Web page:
April 27, 2004

Melissa Schorr

April 27, 2004 (San Francisco) — Physicians who prescribe medication for epileptic patients must take into account which drugs will be most suited to patients' particular needs, considering medical history, age, sex, potential long-term adverse effects, and the benefits of newer drugs, according to new guidelines issued here by the American Academy of Neurology (AAN) and the American Epilepsy Society at the AAN annual meeting.

"There has been an explosion in the number of epilepsy drugs, which is a lot for physicians to come to terms with," said Jacqueline French, MD, a professor in the department of neurology at the University of Pennsylvania in Philadelphia. "We wanted to explain the advantages and disadvantages of the new drugs and where physicians should use them."

The new guidelines, which are published in the April 27 issue of Neurology, offer physicians guidance on seven new antiepileptic medications released in the past 10 to 15 years, divided into recommendations for newly diagnosed and refractory patients.

The guidelines include specific advice for patients with refractory epilepsy, which makes up 30% to 40% of all patients with epilepsy. Physicians treating adult patients with partial epilepsy were advised to consider topiramate, oxcarbazepine, or lamotrigine as monotherapy, Dr. French said.

A major problem for unresponsive patients has been the lag time in aggressively receiving treatment of medications or progressing to surgery, said Jerome Engel, Jr., MD, a professor of neurology and chief of epilepsy at the University of California in Los Angeles. "If you can stop the seizures early, you can rescue patients from a lifetime of disability."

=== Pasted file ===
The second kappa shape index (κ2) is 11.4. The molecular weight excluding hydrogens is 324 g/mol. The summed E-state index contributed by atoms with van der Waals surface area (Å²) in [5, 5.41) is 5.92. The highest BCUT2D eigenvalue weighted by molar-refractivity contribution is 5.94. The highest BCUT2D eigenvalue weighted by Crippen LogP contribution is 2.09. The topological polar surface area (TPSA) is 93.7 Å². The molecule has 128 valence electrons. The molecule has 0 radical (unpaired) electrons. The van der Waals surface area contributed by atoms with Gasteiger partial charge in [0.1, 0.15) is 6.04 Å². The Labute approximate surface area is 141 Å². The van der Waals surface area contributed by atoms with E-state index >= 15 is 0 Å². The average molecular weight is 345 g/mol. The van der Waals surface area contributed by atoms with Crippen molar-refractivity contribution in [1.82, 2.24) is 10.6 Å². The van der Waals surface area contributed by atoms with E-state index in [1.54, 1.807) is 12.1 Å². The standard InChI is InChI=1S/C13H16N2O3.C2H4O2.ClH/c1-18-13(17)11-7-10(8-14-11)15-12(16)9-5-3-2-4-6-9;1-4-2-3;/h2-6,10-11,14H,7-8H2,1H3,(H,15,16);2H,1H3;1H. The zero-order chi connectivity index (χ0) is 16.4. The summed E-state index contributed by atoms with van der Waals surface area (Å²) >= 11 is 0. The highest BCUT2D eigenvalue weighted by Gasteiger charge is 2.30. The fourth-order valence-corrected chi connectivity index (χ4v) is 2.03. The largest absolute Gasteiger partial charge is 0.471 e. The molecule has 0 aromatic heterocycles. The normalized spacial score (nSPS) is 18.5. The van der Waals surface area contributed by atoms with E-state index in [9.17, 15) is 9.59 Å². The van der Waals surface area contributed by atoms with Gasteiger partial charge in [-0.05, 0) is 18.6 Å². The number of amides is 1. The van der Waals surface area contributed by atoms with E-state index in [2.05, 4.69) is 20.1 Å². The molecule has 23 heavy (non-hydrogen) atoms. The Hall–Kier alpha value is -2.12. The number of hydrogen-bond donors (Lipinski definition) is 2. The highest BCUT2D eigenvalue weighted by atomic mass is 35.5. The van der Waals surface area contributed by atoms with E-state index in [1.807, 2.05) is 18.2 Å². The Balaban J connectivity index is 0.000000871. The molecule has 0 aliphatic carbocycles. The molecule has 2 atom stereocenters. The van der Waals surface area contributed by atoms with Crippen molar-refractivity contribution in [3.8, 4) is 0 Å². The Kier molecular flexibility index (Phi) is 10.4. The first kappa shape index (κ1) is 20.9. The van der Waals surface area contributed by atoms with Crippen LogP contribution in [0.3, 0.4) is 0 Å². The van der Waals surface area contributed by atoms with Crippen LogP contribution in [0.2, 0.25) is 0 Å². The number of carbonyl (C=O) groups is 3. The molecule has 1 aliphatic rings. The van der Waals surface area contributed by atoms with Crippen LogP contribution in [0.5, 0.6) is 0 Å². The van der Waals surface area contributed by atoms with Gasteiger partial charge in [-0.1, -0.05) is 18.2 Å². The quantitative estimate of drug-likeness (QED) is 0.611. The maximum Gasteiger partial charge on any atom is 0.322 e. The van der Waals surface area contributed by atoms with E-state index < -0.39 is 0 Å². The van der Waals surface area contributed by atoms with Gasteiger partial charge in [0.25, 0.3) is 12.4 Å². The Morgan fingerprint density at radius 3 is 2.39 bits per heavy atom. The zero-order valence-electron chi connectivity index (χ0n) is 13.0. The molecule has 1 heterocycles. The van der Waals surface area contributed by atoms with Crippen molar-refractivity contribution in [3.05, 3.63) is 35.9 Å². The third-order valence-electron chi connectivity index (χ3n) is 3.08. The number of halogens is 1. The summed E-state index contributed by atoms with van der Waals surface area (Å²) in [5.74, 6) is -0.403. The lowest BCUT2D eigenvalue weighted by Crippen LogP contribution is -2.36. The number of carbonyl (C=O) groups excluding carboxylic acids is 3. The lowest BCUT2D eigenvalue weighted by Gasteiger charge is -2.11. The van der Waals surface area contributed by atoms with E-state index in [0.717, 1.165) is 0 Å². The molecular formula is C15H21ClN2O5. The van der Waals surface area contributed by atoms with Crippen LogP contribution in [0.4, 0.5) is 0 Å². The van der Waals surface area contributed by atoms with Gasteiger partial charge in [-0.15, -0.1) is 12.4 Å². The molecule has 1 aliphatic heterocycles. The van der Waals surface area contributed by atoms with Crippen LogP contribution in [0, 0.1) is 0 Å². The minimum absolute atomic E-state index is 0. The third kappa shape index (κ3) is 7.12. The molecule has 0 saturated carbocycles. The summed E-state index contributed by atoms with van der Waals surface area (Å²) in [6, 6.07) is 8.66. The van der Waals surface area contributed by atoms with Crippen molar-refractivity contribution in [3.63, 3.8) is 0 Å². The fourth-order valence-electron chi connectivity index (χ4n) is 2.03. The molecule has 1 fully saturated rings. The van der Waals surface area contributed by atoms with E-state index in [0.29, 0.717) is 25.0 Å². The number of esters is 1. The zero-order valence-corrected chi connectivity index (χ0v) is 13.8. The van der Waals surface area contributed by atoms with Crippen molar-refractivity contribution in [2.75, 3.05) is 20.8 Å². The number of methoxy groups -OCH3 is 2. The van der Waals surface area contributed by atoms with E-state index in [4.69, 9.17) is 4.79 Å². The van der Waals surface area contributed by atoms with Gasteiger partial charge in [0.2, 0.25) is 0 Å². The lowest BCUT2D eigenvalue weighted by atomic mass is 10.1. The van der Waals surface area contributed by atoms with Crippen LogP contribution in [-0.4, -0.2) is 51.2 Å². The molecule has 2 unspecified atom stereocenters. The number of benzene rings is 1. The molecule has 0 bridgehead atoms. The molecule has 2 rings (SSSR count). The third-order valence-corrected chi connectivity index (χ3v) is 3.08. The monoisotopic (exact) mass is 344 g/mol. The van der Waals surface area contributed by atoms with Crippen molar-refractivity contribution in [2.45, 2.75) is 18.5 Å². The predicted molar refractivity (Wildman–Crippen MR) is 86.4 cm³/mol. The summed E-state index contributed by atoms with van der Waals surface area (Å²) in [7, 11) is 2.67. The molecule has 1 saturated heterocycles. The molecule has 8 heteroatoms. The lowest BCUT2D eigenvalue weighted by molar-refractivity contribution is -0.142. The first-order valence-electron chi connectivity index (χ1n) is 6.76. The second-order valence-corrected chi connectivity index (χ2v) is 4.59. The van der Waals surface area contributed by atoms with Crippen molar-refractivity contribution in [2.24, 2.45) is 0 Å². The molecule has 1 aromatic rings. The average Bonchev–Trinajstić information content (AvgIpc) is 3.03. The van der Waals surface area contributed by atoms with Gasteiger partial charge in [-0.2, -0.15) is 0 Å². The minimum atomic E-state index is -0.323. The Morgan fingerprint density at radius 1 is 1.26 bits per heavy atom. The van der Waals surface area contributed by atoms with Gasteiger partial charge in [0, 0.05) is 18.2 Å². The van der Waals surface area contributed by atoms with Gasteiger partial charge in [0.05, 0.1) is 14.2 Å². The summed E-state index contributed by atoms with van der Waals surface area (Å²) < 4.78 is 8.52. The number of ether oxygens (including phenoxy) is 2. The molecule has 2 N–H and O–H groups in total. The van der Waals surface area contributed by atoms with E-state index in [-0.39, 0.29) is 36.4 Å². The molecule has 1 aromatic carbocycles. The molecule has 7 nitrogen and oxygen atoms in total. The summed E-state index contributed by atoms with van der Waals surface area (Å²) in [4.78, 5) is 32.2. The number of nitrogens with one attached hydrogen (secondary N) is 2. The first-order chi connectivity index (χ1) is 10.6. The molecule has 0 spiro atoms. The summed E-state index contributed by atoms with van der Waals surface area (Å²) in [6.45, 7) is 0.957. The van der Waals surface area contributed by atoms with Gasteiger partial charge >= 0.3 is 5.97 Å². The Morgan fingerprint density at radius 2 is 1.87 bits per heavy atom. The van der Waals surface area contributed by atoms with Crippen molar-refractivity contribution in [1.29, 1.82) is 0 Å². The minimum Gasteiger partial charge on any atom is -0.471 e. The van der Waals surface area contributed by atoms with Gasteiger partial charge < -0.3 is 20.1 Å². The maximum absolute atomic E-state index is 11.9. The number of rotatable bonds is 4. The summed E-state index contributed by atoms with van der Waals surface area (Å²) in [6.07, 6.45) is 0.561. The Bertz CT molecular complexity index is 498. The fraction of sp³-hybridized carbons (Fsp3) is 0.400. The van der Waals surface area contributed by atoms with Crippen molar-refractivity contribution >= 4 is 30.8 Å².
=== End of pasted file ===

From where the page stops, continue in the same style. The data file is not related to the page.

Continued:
For patients with newly diagnosed epilepsy, physicians should consider trying newer antiepileptic drugs from the outset, despite the higher cost, because once a drug is prescribed, a patient is often highly reluctant to switch, despite known adverse effects of many of the older antiepileptic medications. Some of the older antiepileptic drugs, which include phenobarbital and primidone, have been found to elevate homocysteine levels, increase the risk of osteoporosis, and interfere with the metabolism of other drugs, such as birth control pills, Dr. Engel said.

"These drugs have long-term effects," he said. "It's better not to be on them an entire lifetime if you don't have to be."

For newly diagnosed adults and adolescents with partial or mixed seizure disorders, the guidelines suggest oxcarbazepine, which is approved by the U.S. Food and Drug Administration for monotherapy, as well as gabapentin, lamotrigine, and topiramate, which are approved in the United States for adjunctive therapy but have been studied in Europe.

"The choice of an initial drug is extremely important, so you have to make the proper choices," said Dr. French. "There are advantages of the new drugs."

The newer antiepileptic drugs are better tolerated, have less effect on homeostasis, and there is a lower rating for the risk of birth defects, she noted.

Physicians also need to take into consideration the needs of specific subgroups when prescribing, Dr. French added.

For example, most old antiepileptic drugs, as well as topiramate and oxcarbazepine, have been found to interfere with the effectiveness of oral contraceptives for women, putting them at increased risk of unintended pregnancies.

For newly diagnosed children with absence seizures, gabapentin and lamotrigine were recommended for having less of an effect on neuropsychosocial measures, said Andres Kanner, MD, professor of neurological sciences at Rush University Medical Center in Chicago, Illinois.

Eric Hargis, president of the Epilepsy Foundation, a patient advocacy group, pointed out that health insurance providers and formularies must offer coverage of all the new drugs,despite the higher short-term cost. "Epilepsy isn't a cookie-cutter disease, there is no best epilepsy medicine. Physicians must have access to all drug options," he said.

"Cost savings by restricting access is often illusory in epilepsy," Dr. Hargis added. "If a patient has a seizure on the wrong medication, it can cost thousands of dollars in hospital costs and visits to the emergency room."

AAN 56th Annual Meeting: Special Media Briefing. Presented April 27, 2004.

Reviewed by Gary D. Vogin, MD

Melissa Schorr is a freelance writer for Medscape.

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